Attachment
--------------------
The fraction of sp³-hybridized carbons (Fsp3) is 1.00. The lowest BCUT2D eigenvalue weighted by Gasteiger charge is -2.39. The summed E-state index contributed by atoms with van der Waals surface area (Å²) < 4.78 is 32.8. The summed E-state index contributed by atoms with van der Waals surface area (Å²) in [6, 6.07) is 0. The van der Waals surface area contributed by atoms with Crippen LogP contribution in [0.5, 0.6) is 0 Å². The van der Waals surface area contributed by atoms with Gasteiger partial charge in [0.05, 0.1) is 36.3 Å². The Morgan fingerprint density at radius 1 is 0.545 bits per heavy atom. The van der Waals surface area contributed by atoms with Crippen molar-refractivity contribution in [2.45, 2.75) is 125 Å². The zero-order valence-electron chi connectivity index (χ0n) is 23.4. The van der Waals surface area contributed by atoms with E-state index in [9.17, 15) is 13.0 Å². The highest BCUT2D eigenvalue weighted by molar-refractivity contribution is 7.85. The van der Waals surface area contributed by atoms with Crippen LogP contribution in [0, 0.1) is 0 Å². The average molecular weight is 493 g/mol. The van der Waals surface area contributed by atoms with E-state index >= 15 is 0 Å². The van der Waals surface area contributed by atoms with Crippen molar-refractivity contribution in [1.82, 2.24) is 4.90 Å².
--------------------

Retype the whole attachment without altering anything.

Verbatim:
The fraction of sp³-hybridized carbons (Fsp3) is 1.00. The lowest BCUT2D eigenvalue weighted by Gasteiger charge is -2.39. The summed E-state index contributed by atoms with van der Waals surface area (Å²) < 4.78 is 32.8. The summed E-state index contributed by atoms with van der Waals surface area (Å²) in [6, 6.07) is 0. The van der Waals surface area contributed by atoms with Crippen LogP contribution in [0.5, 0.6) is 0 Å². The van der Waals surface area contributed by atoms with Gasteiger partial charge in [0.05, 0.1) is 36.3 Å². The Morgan fingerprint density at radius 1 is 0.545 bits per heavy atom. The van der Waals surface area contributed by atoms with Crippen molar-refractivity contribution in [2.45, 2.75) is 125 Å². The zero-order valence-electron chi connectivity index (χ0n) is 23.4. The van der Waals surface area contributed by atoms with E-state index in [9.17, 15) is 13.0 Å². The highest BCUT2D eigenvalue weighted by molar-refractivity contribution is 7.85. The van der Waals surface area contributed by atoms with Crippen LogP contribution in [0, 0.1) is 0 Å². The average molecular weight is 493 g/mol. The van der Waals surface area contributed by atoms with E-state index >= 15 is 0 Å². The van der Waals surface area contributed by atoms with Crippen molar-refractivity contribution in [1.82, 2.24) is 4.90 Å².